Basketball tournaments can help you get recruited. College coaches attend basketball tournaments to see you compete at the highest level and make scholarship offer decisions. Get answers to the top questions about basketball tournaments, search all men’s basketball recruiting events here, or find opportunities to get evaluated at a basketball tournament near you with our complete list below.
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Have you let college coaches know which tournaments you plan to attend? Share your tournament schedule on your NCSA Recruiting Profile. Create a profile today.
There are essentially two seasons to compete in, high school and travel basketball. More commonly known as grassroots basketball or AAU, the purpose of travel basketball is to give elite players the opportunity to play in front of college coaches. Which can ultimately help them earn a scholarship. The travel basketball season typically begins in March and runs through the end of July and sometimes into October.
Travel basketball teams are broken down into 3 levels for high school:
To play in tournaments, you’ll need to belong to a team. Today, there are hundreds of programs to choose from. Teams are usually formed with local talent, but more prominent programs can recruit players from a state or two away. The key is finding a program that highlights your strengths and matches your recruiting goals. Learn more about AAU basketball.
Almost all men’s college basketball players have played in the grassroots basketball circuit at some point in their career. College coaches rely heavily on travel tournaments to help find and evaluate recruits. Why? The window to watch a prospective recruit play in-person is limited, and these basketball tournaments are held during the major NCAA men’s basketball evaluation periods. Plus, AAU offers a higher level of competition than high school.
You shouldn’t worry about playing in NCAA certified basketball tournaments until the summer before your sophomore year. This is when coaches (realistically) start to watch and evaluate players in person. They will spend most of their time focusing on juniors and seniors, but Division 1 and some top Division 2 programs can start to build out their list 2-3 grad years in advance.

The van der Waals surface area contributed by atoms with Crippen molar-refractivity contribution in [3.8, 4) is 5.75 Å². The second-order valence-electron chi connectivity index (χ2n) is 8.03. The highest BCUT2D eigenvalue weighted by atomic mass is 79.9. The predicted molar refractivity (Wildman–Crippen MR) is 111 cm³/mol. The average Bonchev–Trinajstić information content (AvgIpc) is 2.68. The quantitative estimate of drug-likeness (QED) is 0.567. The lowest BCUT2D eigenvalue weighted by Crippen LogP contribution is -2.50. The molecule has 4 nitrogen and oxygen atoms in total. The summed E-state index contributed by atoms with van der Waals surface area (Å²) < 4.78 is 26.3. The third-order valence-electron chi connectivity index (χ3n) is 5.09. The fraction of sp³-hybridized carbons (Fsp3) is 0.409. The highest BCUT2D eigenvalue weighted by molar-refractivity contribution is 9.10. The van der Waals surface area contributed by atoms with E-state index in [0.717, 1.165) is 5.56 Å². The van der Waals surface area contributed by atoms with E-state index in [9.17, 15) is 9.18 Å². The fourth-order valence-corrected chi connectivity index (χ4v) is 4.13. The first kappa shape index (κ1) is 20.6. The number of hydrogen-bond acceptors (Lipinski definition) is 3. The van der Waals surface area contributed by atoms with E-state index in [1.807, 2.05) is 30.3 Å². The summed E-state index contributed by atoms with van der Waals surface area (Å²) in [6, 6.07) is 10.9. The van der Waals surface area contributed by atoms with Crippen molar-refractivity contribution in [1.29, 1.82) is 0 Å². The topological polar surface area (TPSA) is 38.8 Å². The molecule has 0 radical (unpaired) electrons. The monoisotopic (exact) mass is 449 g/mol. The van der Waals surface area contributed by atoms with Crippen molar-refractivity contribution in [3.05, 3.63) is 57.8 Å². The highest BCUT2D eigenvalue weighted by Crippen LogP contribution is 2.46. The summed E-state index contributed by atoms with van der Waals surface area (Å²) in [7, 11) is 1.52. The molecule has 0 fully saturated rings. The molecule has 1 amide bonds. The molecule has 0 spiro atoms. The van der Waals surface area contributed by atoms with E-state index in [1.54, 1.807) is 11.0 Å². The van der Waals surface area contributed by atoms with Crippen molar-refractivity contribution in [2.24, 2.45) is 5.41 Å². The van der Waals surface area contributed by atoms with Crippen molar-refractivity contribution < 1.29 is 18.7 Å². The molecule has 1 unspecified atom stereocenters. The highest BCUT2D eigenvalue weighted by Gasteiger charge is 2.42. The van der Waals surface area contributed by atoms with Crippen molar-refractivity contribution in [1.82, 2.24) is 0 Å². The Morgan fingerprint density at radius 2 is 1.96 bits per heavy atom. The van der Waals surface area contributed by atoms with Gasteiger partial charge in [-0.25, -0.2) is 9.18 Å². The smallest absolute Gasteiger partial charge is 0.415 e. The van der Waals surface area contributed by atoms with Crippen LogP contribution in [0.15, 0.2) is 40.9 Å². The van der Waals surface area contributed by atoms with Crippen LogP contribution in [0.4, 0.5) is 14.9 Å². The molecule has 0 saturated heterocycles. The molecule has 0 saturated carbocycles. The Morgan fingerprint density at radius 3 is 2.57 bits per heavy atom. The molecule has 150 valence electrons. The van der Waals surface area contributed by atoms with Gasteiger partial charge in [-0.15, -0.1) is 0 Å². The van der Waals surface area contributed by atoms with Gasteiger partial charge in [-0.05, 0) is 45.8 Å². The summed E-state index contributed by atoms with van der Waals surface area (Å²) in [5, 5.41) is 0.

Parents and athletes can get caught up in the hype of “AAU or bust”. It’s great to get experience playing competitive basketball. But your time and money might be better spent on local competitive teams, camps or personal trainers to help prepare your athlete for basketball tournaments when it’s most appropriate for college recruiting.
Playing for an AAU or club basketball team in the summer is not cheap, which is why we recommend playing in tournaments when it’s most appropriate for college recruiting. Depending on the team, families can expect to pay $300 to $4,000 per summer to play. Not all program fees include things like uniforms, tournament fees, and travel costs. It’s important to ask the coach upfront what the fees include. Financial assistance is usually only offered to highly rated players. But programs sponsored by a major shoe company like Nike or run by a non-profit group can lower the overall cost for players.
When coaches arrive to a tournament, they’re handed a booklet that contains the tournament schedule and team rosters which includes contact information for hundreds of student-athletes. Most of the time, they already have a list of recruits they want to watch. It’s almost impossible for a coach to see every team play in one tournament. So, if you’re not on the list you probably won’t get seen.
How do you get on the list of players to watch? Let coaches know which tournaments you’re playing in by phone, email, text or social media. Include your highlight video and ask what other tournaments or showcases they’ll be attending.
Coaches have a lot of players to watch at a basketball tournament, so they probably won’t see every game you play. If possible, ask your parents or club coach to record your tournament games. The video footage you collect can be used to update your highlight video, which you can send to college coaches following the travel basketball season.
The tournaments you compete in will largely be controlled by your travel team. Adidas Gauntlet, Under Armour Association and Nike EYBL are currently the standards of the league. These teams offer exclusive apparel and travel to places around the country to play in league games. But is it best for your recruiting? Learn more about choosing the right AAU team for you.
There are a ton of tournaments that can get you college exposure. The key is to find tournaments that best match up with your recruiting goals and playing abilities. NCAA D1 and top D2 athletes will benefit from attending big-name tournaments. Whereas NCAA D3 and NAIA level players might have better luck getting noticed by college coaches at local, competitive tournaments. Keep in mind, the majority of college coaches are going to attend tournaments that are within driving distance of their campus.
Here are some of the biggest tournaments for boys’ basketball:
College coaches recruit at basketball tournaments because they can watch a lot of elite level players during a short amount of time. You’ll be lucky if a coach watches more than half of your game at a time, so it’s important to make the most of every minute you’re out on the court and find ways to stand out. Players that earn scholarships demonstrate the top 5 qualities college coaches look for in recruits.
Basketball tournaments allow you to play with and against some of the best men’s basketball players in the nation while gaining exposure to college coaches. Let coaches know which tournaments you’ll be playing in! Access college coach contact information through your NCSA Recruiting Profile.
Create a profile today.
Learn more about the different types of basketball events: